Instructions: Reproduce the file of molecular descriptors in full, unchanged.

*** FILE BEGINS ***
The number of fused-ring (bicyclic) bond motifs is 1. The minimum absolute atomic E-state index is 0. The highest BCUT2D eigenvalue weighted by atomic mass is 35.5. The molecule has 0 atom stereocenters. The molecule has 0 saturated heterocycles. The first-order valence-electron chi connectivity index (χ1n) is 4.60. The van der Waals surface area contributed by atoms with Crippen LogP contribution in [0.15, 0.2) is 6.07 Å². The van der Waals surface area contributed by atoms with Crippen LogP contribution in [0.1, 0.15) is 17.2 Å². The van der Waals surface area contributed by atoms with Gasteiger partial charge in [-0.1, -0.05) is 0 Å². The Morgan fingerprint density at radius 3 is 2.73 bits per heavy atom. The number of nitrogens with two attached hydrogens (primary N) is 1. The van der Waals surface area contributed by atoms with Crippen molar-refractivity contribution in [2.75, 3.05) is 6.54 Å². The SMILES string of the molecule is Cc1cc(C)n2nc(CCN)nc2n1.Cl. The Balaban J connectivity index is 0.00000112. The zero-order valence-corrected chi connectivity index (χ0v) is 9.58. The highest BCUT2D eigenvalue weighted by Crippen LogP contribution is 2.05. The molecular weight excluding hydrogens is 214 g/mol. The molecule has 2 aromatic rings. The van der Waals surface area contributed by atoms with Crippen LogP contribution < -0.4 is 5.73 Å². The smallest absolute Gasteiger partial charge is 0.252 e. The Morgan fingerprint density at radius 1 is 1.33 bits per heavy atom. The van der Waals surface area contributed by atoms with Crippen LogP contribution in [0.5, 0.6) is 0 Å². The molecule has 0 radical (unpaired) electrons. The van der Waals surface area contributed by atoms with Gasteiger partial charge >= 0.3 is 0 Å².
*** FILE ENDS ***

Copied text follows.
The number of fused-ring (bicyclic) bond motifs is 1. The minimum absolute atomic E-state index is 0. The highest BCUT2D eigenvalue weighted by atomic mass is 35.5. The molecule has 0 atom stereocenters. The molecule has 0 saturated heterocycles. The first-order valence-electron chi connectivity index (χ1n) is 4.60. The van der Waals surface area contributed by atoms with Crippen LogP contribution in [0.15, 0.2) is 6.07 Å². The van der Waals surface area contributed by atoms with Crippen LogP contribution in [0.1, 0.15) is 17.2 Å². The van der Waals surface area contributed by atoms with Gasteiger partial charge in [-0.1, -0.05) is 0 Å². The Morgan fingerprint density at radius 3 is 2.73 bits per heavy atom. The number of nitrogens with two attached hydrogens (primary N) is 1. The van der Waals surface area contributed by atoms with Crippen molar-refractivity contribution in [2.75, 3.05) is 6.54 Å². The SMILES string of the molecule is Cc1cc(C)n2nc(CCN)nc2n1.Cl. The Balaban J connectivity index is 0.00000112. The zero-order valence-corrected chi connectivity index (χ0v) is 9.58. The highest BCUT2D eigenvalue weighted by Crippen LogP contribution is 2.05. The molecular weight excluding hydrogens is 214 g/mol. The molecule has 2 aromatic rings. The van der Waals surface area contributed by atoms with Crippen LogP contribution < -0.4 is 5.73 Å². The smallest absolute Gasteiger partial charge is 0.252 e. The Morgan fingerprint density at radius 1 is 1.33 bits per heavy atom. The van der Waals surface area contributed by atoms with Crippen LogP contribution in [0.5, 0.6) is 0 Å². The molecule has 0 radical (unpaired) electrons. The van der Waals surface area contributed by atoms with Gasteiger partial charge >= 0.3 is 0 Å².